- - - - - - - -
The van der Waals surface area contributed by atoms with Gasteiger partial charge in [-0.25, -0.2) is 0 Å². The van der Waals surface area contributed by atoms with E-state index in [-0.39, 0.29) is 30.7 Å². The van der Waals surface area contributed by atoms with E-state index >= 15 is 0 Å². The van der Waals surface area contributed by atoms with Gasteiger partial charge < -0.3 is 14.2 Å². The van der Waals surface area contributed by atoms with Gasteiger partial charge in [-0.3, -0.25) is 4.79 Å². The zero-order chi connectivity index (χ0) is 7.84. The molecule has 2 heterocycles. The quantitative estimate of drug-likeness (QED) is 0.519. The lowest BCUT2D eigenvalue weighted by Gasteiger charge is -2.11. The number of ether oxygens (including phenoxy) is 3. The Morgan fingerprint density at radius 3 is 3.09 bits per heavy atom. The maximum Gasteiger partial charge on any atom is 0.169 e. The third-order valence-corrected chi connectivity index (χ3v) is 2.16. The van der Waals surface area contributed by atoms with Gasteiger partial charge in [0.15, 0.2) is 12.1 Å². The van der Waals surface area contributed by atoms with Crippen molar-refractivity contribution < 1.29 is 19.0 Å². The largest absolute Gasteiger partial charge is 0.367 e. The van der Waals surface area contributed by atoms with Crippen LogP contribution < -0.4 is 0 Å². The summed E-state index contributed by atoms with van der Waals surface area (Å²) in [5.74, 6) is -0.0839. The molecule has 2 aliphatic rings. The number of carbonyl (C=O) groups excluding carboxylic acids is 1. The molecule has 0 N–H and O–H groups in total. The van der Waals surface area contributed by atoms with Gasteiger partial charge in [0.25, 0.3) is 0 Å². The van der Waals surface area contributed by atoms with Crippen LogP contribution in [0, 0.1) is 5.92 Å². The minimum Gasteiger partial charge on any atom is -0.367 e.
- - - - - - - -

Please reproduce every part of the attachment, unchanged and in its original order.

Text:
The van der Waals surface area contributed by atoms with Gasteiger partial charge in [-0.25, -0.2) is 0 Å². The van der Waals surface area contributed by atoms with E-state index in [-0.39, 0.29) is 30.7 Å². The van der Waals surface area contributed by atoms with E-state index >= 15 is 0 Å². The van der Waals surface area contributed by atoms with Gasteiger partial charge < -0.3 is 14.2 Å². The van der Waals surface area contributed by atoms with Gasteiger partial charge in [-0.3, -0.25) is 4.79 Å². The zero-order chi connectivity index (χ0) is 7.84. The molecule has 2 heterocycles. The quantitative estimate of drug-likeness (QED) is 0.519. The lowest BCUT2D eigenvalue weighted by Gasteiger charge is -2.11. The number of ether oxygens (including phenoxy) is 3. The Morgan fingerprint density at radius 3 is 3.09 bits per heavy atom. The maximum Gasteiger partial charge on any atom is 0.169 e. The third-order valence-corrected chi connectivity index (χ3v) is 2.16. The van der Waals surface area contributed by atoms with Gasteiger partial charge in [0.15, 0.2) is 12.1 Å². The van der Waals surface area contributed by atoms with Crippen molar-refractivity contribution < 1.29 is 19.0 Å². The largest absolute Gasteiger partial charge is 0.367 e. The van der Waals surface area contributed by atoms with Crippen LogP contribution < -0.4 is 0 Å². The summed E-state index contributed by atoms with van der Waals surface area (Å²) in [5.74, 6) is -0.0839. The molecule has 2 aliphatic rings. The number of carbonyl (C=O) groups excluding carboxylic acids is 1. The molecule has 0 N–H and O–H groups in total. The van der Waals surface area contributed by atoms with Gasteiger partial charge in [0.25, 0.3) is 0 Å². The van der Waals surface area contributed by atoms with Crippen LogP contribution in [0, 0.1) is 5.92 Å². The minimum Gasteiger partial charge on any atom is -0.367 e.